A great poem from the Book of Proverbs, chapter 3:
Happy is the man who finds Wisdom, who gets understanding;
For trade in it is better than trade in silver and the profits greater than fine gold.
She is more precious than rubies, and all the things you can desire are not to be compared to her.
Length of days is in her right hand; in her left hand, riches and honour.
Her ways are ways of pleasantness and all her paths are peace.
There is not much that has been said by human beings that means more to me than these words, for although I have many passions in my life, nature, art, politics, literature, my greatest passion is for understanding, that is, the comprehension of the universe and its life, by means of any discipline open to me. My adventures of understanding have included astronomy, physics, biology, geography, philosophy, ecology, systems theory, marxism, psychology, history, politics, and theology, along with Latin Greek, French, Spanish and a tiny bit of Welsh. Obviously I have only a very sketchy knowledge of some of these, although my study has never been trivial or second hand, as I’ve always tried to read the original masterpieces in these disciplines rather than secondary sources. Sometimes that has been a journey into complete bafflement, as for example my grappling with Einstein’s General Theory of Relativity, but I have gained at least a direct exposure to genius.
Even yet I refuse to allow myself the excuse that I’m getting elderly, and have recently been reading about parallel universes on the one hand, and the history of modern economic disaster on the other. A marvellous book by Yanis Varoufakis on contemporary economics is on my desk as I write. I hope I can rely on my readers to see this information as a simple statement of my peculiar addiction, rather than as any sort of boast. Nothing gives me more pleasure thnt the adventures of understanding, which I hope will lead to wisdom rather than the mere accumulation of knowledge.
My late best friend, Bob Cummings, of Glasgow University, was a man who loved to know things just because they were so, and accumulated knowledge as naturally as a sponge soaks up water some would say, but I would say, as naturally as a buzzard kills: there was a savagery about it. My brother Colin, head of the Scottish Government’s Improvement Service, is another such, in whom the desire to understand is a passion, rather than a means to an end. I also have to admit that there is a competitive edge to my love of wisdom: I don’t like anyone to be wiser than me, which is of course, a sin against the very wisdom I seek, as it requires humility and cooperation.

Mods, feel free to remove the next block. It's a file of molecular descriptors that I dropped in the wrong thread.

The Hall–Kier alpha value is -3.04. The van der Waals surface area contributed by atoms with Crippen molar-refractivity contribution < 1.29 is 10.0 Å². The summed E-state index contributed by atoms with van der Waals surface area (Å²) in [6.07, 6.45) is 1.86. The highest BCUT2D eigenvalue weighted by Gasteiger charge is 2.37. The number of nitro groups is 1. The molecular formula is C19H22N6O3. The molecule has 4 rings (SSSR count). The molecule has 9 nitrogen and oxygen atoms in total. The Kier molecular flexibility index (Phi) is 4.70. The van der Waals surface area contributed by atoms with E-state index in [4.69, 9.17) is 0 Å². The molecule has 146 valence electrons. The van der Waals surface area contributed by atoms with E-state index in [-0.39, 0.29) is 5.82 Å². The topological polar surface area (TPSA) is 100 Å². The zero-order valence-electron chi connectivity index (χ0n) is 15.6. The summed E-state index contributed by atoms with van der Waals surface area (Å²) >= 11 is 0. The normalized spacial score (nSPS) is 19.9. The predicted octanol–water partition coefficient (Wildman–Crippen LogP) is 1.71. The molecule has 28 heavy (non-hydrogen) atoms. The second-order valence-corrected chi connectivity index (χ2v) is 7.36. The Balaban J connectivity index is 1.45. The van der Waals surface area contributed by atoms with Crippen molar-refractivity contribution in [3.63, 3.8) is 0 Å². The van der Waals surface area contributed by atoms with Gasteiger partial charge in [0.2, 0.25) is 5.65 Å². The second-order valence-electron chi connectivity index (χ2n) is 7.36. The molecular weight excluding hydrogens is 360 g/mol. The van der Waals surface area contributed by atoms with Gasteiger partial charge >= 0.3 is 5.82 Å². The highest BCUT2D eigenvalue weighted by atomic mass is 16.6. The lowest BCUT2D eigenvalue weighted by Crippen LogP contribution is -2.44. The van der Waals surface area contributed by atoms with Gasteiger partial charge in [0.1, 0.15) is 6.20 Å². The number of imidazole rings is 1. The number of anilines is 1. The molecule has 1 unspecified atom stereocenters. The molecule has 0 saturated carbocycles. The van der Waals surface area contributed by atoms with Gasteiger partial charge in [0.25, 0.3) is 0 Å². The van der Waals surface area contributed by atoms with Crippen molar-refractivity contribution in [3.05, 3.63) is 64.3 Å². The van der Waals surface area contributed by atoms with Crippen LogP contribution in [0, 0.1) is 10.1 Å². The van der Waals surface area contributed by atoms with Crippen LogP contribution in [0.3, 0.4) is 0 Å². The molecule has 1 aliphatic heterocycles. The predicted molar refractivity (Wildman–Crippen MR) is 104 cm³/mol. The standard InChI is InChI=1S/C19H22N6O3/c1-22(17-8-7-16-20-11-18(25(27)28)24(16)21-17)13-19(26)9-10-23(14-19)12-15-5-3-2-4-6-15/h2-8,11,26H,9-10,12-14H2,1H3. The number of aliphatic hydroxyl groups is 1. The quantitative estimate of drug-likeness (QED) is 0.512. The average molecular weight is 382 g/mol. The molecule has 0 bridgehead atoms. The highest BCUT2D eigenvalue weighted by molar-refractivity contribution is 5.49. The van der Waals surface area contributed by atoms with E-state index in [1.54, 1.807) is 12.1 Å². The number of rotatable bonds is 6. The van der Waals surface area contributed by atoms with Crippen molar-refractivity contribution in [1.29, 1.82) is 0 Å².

For example I have just read a theological book entitled, “Jesus the Forgiving Victim” by James Allison, which is full of such well-informed and persuasive interpretations of Bible passages, that I am left a) wiser than before and b) resentful that this Allison fellow knows so much more than me, and can express his knowledge so eloquently. Mind you, it also spurs me on to know as much about these texts as he does. Well, more than him preferably.
I have no clear idea of how the specific knowledge that I will gain, can become useful to me, but I do know that I will find the sources of information used by the book and familiarise myself with them. The discerning reader will realise that this kind of search for equal expertise is doomed, as no sooner have I caught up with one source of information than I will be presented with another. Yet this sad comedy is the continuing story of my intellectual adventure.
In and through all of these daft attempts to know everything, Lady Wisdom, that creative companion of God, asks me if I have learned anything about how to live well in this world; and when I confess that I’m not sure if I have, she encourages me to keep travelling, for “all her ways are pleasantness, and all her paths are peace.”